A walk along Bukit Timah's old railway track: A little history and a lot of greenery - Expat Living Singapore

A walk along Bukit Timah's old railway track: A little history and a lot of greenery

Short on time, but fancy a refreshing walk in Singapore? The old railway track at Bukit Timah cuts across the island and offers easy routes

The long, wide paths skim along the Bukit Timah nature reserve

The long, wide paths skim along the Bukit Timah nature reserve

 

While I'm always full of great intentions to get up early on Sundays and head off on a lovely, green Singaporean adventure, I'm a little (OK, more than a little) guilty of enjoying long lie-ins at the weekend.

 

I blame rooftop bars. And non-rooftop bars. This generally means that by the time I've forced my eyes open, stumbled about like a zombie and watched an episode of CSI, it's a bit late to embark on a day trip to the rustic Lazarus beach or the quaint island of Kusu. Sure, this ended up happening again over the weekend, but I refused to admit defeat.

Rather than heading to the pool for a prolonged lie down, I furiously started Googling terms like, 'Singapore', 'walks', 'nature', 'green', 'history' and 'really close to my house'. Eventually, I stumbled upon website The Green Corridor, which suggested a series of walks along Singapore's old railway line - which runs all the way from Woodlands in the north to Tanjong Pagar in the south.

Charmed by the idea of a spot of history - with preserved stations along the way - combined with a long, lush walk right through the centre of Singapore, I flagged down a cab and was at my starting point within 10 minutes.

For maximum nature, I began at Bukit Timah Railway Station and headed north past the nature reserve towards The Rail Mall. Ask the cab to drop you at King Albert Park, just off Bukit Timah Road - you'll see the old, black iron railway bridge from the road.

The old Bukit Timah station is still standing

The old Bukit Timah station is still standing

Look out for the black bridge over Bukit Timah Road

Look out for the black bridge over Bukit Timah Road

Join the path behind the bus stop (B45) and take a look at the old platform at Bukit Timah, complete with the original switches and handles. I want to say they were for changing junctions/switching signals, but this is based on no train knowledge whatsoever. They may have been used for raising snazzy signs or firing up the kettle. From the station, you can walk south towards Holland Village (I hear there's a nice stream to stare at), but I wandered north, over the iron bridge and along the west side of the nature reserve. In some places, the old track is still in place and, in others, all that's left is a lovely, wide green path.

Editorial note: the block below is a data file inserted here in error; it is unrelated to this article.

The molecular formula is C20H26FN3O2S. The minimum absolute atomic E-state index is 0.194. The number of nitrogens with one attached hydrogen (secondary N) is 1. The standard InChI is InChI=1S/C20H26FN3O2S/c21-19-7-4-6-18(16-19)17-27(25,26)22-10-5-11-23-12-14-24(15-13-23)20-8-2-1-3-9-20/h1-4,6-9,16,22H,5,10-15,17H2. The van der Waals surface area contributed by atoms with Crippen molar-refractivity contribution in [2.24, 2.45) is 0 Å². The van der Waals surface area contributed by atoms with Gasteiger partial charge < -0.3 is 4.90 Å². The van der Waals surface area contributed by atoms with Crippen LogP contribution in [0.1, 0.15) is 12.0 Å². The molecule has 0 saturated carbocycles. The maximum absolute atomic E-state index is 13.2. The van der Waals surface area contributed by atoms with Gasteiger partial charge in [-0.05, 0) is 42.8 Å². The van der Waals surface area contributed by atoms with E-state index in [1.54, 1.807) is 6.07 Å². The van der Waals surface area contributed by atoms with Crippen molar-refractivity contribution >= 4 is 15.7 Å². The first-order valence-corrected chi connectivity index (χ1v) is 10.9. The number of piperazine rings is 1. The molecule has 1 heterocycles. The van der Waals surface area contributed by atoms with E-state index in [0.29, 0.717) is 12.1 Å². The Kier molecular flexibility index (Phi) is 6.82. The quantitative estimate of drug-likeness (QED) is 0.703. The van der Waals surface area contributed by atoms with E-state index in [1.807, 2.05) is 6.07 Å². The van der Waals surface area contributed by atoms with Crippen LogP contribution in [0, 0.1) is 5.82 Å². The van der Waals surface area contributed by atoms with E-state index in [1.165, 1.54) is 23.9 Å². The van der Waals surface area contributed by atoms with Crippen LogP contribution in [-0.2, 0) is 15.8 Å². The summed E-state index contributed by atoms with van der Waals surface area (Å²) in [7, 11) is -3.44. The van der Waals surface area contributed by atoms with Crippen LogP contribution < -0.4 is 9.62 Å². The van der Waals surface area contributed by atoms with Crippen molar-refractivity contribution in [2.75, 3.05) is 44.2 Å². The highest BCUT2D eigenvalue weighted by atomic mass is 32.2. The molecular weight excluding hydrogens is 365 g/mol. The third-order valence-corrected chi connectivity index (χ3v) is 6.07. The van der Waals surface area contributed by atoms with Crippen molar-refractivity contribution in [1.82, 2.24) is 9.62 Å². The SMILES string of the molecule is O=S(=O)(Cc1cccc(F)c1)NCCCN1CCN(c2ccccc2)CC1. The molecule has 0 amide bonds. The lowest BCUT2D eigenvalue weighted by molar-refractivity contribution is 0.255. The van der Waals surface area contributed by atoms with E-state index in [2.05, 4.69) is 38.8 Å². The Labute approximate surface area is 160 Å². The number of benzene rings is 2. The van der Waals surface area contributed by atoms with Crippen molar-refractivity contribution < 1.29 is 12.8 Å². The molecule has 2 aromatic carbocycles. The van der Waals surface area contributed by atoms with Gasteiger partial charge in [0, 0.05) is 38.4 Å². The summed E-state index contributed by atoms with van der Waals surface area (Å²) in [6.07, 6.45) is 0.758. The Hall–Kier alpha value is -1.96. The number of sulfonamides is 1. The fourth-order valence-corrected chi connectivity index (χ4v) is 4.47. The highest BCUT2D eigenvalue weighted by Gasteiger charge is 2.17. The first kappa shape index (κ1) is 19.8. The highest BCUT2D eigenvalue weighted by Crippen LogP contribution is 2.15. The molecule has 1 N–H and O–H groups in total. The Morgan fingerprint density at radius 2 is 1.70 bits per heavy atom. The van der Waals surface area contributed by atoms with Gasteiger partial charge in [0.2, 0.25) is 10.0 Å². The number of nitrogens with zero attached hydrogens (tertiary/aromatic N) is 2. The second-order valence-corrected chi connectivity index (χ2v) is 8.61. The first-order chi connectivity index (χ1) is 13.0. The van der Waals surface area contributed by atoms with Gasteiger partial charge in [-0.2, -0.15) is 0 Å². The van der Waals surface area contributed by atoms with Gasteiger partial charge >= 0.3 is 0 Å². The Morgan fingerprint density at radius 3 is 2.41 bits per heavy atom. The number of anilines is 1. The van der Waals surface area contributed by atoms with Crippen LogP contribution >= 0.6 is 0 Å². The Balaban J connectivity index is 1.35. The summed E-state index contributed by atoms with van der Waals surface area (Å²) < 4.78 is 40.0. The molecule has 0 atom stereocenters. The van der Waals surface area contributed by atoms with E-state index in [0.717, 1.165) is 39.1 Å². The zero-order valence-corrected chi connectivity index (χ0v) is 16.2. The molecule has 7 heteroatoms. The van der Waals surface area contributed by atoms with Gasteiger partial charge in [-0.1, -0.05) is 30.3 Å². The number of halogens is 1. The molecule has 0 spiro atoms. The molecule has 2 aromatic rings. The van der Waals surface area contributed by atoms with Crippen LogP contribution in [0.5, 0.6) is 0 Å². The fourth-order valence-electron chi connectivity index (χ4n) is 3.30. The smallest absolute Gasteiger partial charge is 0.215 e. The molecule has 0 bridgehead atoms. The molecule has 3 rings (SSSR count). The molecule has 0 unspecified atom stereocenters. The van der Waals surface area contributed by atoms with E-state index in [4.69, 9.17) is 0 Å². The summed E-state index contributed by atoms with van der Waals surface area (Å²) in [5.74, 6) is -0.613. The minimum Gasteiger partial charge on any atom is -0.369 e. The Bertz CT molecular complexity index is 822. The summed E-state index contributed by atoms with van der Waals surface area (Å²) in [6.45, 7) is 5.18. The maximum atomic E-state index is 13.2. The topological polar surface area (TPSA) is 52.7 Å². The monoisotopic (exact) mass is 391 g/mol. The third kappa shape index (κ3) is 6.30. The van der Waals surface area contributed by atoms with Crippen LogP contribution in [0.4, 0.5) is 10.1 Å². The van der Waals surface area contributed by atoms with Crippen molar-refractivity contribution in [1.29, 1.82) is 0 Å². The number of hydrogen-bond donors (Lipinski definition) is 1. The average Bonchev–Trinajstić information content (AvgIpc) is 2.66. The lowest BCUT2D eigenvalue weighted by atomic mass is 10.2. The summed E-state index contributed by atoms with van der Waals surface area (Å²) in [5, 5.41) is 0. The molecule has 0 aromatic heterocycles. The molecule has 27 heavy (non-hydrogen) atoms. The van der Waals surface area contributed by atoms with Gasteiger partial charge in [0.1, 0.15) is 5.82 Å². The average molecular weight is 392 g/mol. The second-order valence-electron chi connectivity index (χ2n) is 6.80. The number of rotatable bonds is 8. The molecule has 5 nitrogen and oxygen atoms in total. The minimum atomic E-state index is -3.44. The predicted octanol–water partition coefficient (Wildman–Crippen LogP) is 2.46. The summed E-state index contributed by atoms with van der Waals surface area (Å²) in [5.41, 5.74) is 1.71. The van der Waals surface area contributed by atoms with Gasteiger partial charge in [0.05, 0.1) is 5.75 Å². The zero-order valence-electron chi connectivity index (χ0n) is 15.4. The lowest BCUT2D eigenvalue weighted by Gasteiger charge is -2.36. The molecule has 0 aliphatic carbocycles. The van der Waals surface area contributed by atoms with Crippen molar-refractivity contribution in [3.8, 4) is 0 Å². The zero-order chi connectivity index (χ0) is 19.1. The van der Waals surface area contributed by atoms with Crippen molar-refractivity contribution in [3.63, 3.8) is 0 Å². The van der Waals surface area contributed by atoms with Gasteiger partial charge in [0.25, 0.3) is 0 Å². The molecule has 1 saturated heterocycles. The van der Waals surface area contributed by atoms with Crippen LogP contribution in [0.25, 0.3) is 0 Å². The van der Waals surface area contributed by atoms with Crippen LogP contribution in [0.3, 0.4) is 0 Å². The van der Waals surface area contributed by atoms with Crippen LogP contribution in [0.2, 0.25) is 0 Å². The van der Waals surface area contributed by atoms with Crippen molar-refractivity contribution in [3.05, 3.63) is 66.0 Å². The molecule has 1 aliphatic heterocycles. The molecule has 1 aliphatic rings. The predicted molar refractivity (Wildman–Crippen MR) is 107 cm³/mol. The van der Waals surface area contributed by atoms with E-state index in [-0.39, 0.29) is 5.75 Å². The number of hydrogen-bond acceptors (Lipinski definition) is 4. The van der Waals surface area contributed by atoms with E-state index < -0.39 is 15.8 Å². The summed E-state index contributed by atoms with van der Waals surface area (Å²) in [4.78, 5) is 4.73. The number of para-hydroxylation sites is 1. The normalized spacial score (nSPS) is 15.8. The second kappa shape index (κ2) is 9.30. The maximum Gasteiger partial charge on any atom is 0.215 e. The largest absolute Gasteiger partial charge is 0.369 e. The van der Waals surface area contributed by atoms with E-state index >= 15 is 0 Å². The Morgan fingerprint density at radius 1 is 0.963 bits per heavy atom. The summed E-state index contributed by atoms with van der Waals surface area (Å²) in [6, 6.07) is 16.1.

The gloriously wide and flat route

The gloriously wide and flat route

This is as tricky as the walk gets!

This is as tricky as the walk gets!

 

I mostly enjoyed the walk for the below reasons...

1) Thanks to trains being rubbish at hills, the whole route was deliciously flat.

2) Thanks to trains being fairly large, the width of the path meant that I didn't have to hack through trees and bushes (essentially, I didn't have to worry about walking through spider webs).

3) I saw a snake! It was around three feet long and darted across the path before I could take a snap or register its colouring. But still, it was my first Singaporean snake experience.

4) There are heaps of beautiful houses to drool over. Big glass ones that make you want to talk sixteen friends into renting it with you.

5) Due to the long, straight paths and ability to go only north or south, it's impossible to get lost.

6) With the walk cutting through the centre of Singapore, it's easy to veer off towards a local shop for a drink.

7) For the same reason, it's also easy to veer off and grab a cab, as soon as you're ready to call it a day.

Another old bridge, near the end of my route at Dairy Farm Road

Another old bridge, near the end of my route at Dairy Farm Road

 

After around two hours of casual strolling, I left the track opposite St Joseph Church, with that rare feeling you get from spending the afternoon in the countryside. Next week (alright, probably the one after that), I shall be trying out the Holland Village route.